I Do! I Do! Once your first musical, The Fantasticks, runs for 42 straight years — that would be an astounding 17,162 performances — making it the universe's longest-running musical, you are forever cursed. Rich, but cursed. You can never top it. Harvey Schmidt (music) and Tom Jones (book and lyrics) followed their immensely popular smash with a modest hit, 110 Degrees in the Shade, and then went even smaller in this two-character study about marriage, adapted from Jan de Hartog's The Fourposter. They had the savvy to cast Broadway supernovas Robert Preston and Mary Martin, and the strength of the stars kept the production going for a respectable year-and-a-half run. The show itself is fairly feeble, with undistinguished music, pat situations and a big fat slap in the audience's face right in the middle of Act I, when husband Michael suddenly announces he's having an affair. The affair's not the problem — it's just so dramatically sloppy and unmotivated. Once announced, we lose sympathy for Michael for the rest of the show, which still has a long way to go. It seems all wrong, and even Steven Fenley, one of Houston's most natural and sympathetic performers, can't get the character back into our good graces again. Wife Agnes (Shondra Marie), following a dreadful hoochie-koochie number, "Flaming Agnes," forgives him after a fashion, but we don't believe it. The show keeps lurching from one low point to another: through childbirth, hubby's inattention, wife's list of irritating habits, their son's staying out late (oh, my!) and other quite boring occurrences of married life. There's nothing unique about the material, nor is it uniquely dramatized by its music and lyrics. Under Rachel Mattox's lively direction, which cleverly camouflages the show's lack of quality, Fenley and Marie work overtime to charm us, but, sorry to say, it's a losing battle. Through April 10. Texas Repertory Theatre, 14243 Stuebner Airline, 281-583-7573. — DLG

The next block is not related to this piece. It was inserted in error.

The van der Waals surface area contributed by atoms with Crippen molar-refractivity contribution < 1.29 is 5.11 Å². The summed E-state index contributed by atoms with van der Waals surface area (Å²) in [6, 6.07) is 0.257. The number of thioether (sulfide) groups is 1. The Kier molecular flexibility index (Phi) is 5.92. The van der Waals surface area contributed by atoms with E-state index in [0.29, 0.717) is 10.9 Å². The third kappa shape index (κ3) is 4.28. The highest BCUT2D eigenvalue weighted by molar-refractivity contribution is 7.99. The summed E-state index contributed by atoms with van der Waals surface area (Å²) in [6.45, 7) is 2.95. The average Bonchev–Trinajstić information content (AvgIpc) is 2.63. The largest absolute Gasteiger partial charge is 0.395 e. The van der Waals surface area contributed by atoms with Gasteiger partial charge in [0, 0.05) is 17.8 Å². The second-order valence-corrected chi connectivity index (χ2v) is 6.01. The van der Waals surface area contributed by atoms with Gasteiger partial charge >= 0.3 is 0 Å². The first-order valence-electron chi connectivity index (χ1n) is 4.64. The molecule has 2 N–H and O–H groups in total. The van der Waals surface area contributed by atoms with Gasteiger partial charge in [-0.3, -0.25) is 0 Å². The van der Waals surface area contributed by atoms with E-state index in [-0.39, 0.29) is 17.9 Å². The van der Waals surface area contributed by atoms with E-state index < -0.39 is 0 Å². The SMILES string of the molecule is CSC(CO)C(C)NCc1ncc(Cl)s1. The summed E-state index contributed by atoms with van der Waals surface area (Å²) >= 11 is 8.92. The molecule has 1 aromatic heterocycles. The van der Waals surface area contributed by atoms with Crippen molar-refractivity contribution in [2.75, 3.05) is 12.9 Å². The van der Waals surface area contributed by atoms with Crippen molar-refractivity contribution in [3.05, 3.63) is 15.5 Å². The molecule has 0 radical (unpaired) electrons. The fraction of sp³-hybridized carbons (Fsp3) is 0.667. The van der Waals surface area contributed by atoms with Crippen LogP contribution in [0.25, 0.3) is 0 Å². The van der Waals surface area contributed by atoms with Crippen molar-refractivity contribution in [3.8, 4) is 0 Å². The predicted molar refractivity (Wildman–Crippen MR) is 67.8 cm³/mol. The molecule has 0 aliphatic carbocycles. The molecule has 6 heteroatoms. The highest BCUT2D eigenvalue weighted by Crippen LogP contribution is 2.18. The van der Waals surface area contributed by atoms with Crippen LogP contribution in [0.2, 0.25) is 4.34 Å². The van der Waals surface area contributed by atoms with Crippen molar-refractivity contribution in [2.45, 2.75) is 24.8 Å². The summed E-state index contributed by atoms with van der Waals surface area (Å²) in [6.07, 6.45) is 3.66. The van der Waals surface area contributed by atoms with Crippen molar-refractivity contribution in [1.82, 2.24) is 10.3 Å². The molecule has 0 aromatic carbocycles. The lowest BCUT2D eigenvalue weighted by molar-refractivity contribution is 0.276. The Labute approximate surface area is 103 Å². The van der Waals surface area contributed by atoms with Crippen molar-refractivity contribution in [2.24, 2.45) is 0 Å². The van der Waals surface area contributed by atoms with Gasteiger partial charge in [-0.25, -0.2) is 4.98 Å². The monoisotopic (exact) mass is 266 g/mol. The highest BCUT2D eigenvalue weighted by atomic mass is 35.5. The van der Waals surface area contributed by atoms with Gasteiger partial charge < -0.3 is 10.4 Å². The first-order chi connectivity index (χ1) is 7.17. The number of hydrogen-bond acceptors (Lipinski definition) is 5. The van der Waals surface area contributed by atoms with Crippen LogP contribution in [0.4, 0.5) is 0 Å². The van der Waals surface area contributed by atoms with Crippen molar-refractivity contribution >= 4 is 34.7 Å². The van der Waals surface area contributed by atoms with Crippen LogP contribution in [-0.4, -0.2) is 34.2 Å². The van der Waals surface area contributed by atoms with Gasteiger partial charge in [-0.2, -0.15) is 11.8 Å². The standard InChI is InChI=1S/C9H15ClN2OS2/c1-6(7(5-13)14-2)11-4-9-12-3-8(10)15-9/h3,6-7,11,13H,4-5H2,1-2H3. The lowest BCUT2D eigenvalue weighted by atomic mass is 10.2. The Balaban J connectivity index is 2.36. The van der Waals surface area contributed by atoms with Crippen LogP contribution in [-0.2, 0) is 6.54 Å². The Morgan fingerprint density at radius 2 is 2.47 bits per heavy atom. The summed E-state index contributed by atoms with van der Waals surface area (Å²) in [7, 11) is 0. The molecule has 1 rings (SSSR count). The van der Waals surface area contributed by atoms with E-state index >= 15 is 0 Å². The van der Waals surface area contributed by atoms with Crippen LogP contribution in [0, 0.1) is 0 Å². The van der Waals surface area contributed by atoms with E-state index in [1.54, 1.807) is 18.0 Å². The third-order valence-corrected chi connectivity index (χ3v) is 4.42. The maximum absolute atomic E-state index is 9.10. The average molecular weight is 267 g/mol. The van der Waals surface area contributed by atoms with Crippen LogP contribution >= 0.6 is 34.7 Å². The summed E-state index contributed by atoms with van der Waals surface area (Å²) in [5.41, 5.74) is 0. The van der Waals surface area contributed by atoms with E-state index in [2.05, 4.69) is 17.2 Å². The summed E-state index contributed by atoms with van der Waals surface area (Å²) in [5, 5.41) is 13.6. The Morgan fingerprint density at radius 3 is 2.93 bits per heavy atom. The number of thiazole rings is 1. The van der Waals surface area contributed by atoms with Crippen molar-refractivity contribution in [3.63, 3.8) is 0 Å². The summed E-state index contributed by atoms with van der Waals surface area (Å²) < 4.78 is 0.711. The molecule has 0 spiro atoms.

An Inspector Calls Don't expect fireworks. But for the patient, a highly satisfactory evening can be passed watching J.B. Priestley's drawing room drama An Inspector Calls, here set in a formal dining room. The plot is a series of revelations revolving around the closely knit, though quarrelsome, Birling family. The plot is thin to the point of being nonexistent, but things pick up, after a slow beginning filled with exposition, when a police inspector arrives to ask questions regarding a young woman who had committed suicide nearby. The good news is that the director, Jeannette Clift George, has created a smoothly functioning ensemble of actors, with a real sense of family, a feeling that these people live with and know each other all too well. I wish Lee Walker were a bit more authoritative as Arthur Birling, patriarch and captain of industry, but he is effective, and I especially admired Sarah Cooksey as the matriarch and Abby Bergstrom as the Birling daughter, whose blunt, dry observations generate appropriate laughs in Act Two. Jason Hatcher rounds out the family as the errant son, in a largely thankless role, since he has little to do in Act One except to drink too much port, look sullen and interrupt. Soon to join the family, by wedding the daughter, and displaying the smugness and hypocrisy of the English moneyed class, is Gerald Croft, played by Chip Simmons. The outsider is Inspector Goole, and Marty Blair makes his taciturn questioning and shift of tone credible. We can see why the Birling family would tell him, well, far too much. The audience anticipates some of the more predictable events, but the ending brings a few twists and surprises that pay off well. There is a curious out-of-character speech Inspector Goole is compelled to deliver before he exits, in which a socially conscious message is awkwardly shoehorned in — no one will ever accuse Priestley of subtlety. Through April 3, A.D. Players Theater, 2710 W. Alabama, 713-526-2721. — JT